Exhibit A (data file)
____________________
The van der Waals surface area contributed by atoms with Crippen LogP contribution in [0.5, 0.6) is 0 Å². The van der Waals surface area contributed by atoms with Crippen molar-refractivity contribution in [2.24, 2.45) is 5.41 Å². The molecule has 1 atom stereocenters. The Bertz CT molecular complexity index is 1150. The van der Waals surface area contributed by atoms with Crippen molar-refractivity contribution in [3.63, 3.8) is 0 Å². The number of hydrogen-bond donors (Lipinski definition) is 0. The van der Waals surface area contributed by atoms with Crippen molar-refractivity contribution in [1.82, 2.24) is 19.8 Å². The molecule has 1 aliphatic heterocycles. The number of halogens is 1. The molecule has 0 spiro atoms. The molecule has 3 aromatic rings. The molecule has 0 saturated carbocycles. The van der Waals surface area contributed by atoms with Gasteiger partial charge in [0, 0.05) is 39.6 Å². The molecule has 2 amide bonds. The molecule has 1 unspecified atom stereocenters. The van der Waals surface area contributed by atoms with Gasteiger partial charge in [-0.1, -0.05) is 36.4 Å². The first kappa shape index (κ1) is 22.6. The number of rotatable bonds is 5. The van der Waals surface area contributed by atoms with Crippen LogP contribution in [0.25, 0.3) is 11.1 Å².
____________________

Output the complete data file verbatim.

The van der Waals surface area contributed by atoms with Crippen LogP contribution in [0.5, 0.6) is 0 Å². The van der Waals surface area contributed by atoms with Crippen molar-refractivity contribution in [2.24, 2.45) is 5.41 Å². The molecule has 1 atom stereocenters. The Bertz CT molecular complexity index is 1150. The van der Waals surface area contributed by atoms with Crippen molar-refractivity contribution in [3.63, 3.8) is 0 Å². The number of hydrogen-bond donors (Lipinski definition) is 0. The van der Waals surface area contributed by atoms with Crippen molar-refractivity contribution in [1.82, 2.24) is 19.8 Å². The molecule has 1 aliphatic heterocycles. The number of halogens is 1. The molecule has 0 spiro atoms. The molecule has 3 aromatic rings. The molecule has 0 saturated carbocycles. The van der Waals surface area contributed by atoms with Gasteiger partial charge in [0, 0.05) is 39.6 Å². The molecule has 2 amide bonds. The molecule has 1 unspecified atom stereocenters. The van der Waals surface area contributed by atoms with Gasteiger partial charge in [-0.1, -0.05) is 36.4 Å². The first kappa shape index (κ1) is 22.6. The number of rotatable bonds is 5. The van der Waals surface area contributed by atoms with Crippen LogP contribution in [0.25, 0.3) is 11.1 Å².